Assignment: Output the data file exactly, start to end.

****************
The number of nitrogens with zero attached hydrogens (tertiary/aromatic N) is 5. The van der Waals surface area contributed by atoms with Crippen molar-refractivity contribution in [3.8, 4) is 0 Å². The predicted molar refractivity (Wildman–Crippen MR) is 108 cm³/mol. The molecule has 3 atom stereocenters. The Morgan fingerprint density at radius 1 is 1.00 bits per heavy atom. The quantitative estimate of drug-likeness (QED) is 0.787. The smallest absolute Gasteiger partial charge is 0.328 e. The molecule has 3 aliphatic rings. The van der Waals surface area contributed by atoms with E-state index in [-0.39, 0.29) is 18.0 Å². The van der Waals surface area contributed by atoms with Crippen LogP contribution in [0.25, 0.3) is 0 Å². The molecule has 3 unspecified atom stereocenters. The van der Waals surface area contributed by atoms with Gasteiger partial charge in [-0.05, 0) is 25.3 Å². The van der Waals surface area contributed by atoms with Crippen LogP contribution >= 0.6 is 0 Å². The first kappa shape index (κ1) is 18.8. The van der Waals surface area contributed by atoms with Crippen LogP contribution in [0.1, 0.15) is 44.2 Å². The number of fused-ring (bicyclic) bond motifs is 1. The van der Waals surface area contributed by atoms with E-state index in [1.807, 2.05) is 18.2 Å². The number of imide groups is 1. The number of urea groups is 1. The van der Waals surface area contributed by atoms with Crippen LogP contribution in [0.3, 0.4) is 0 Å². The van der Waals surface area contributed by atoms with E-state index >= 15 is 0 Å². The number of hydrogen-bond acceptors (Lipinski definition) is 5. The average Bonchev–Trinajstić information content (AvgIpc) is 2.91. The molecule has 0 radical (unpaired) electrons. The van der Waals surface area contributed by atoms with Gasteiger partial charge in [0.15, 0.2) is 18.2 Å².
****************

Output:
The number of nitrogens with zero attached hydrogens (tertiary/aromatic N) is 5. The van der Waals surface area contributed by atoms with Crippen molar-refractivity contribution in [3.8, 4) is 0 Å². The predicted molar refractivity (Wildman–Crippen MR) is 108 cm³/mol. The molecule has 3 atom stereocenters. The Morgan fingerprint density at radius 1 is 1.00 bits per heavy atom. The quantitative estimate of drug-likeness (QED) is 0.787. The smallest absolute Gasteiger partial charge is 0.328 e. The molecule has 3 aliphatic rings. The van der Waals surface area contributed by atoms with E-state index in [-0.39, 0.29) is 18.0 Å². The van der Waals surface area contributed by atoms with Crippen LogP contribution in [0.25, 0.3) is 0 Å². The molecule has 3 unspecified atom stereocenters. The van der Waals surface area contributed by atoms with Gasteiger partial charge in [-0.05, 0) is 25.3 Å². The van der Waals surface area contributed by atoms with Crippen LogP contribution >= 0.6 is 0 Å². The first kappa shape index (κ1) is 18.8. The van der Waals surface area contributed by atoms with Crippen LogP contribution in [0.1, 0.15) is 44.2 Å². The number of fused-ring (bicyclic) bond motifs is 1. The van der Waals surface area contributed by atoms with E-state index in [1.807, 2.05) is 18.2 Å². The number of imide groups is 1. The number of urea groups is 1. The van der Waals surface area contributed by atoms with Crippen LogP contribution in [0.3, 0.4) is 0 Å². The van der Waals surface area contributed by atoms with E-state index >= 15 is 0 Å². The number of hydrogen-bond acceptors (Lipinski definition) is 5. The average Bonchev–Trinajstić information content (AvgIpc) is 2.91. The molecule has 0 radical (unpaired) electrons. The van der Waals surface area contributed by atoms with Gasteiger partial charge in [0.15, 0.2) is 18.2 Å².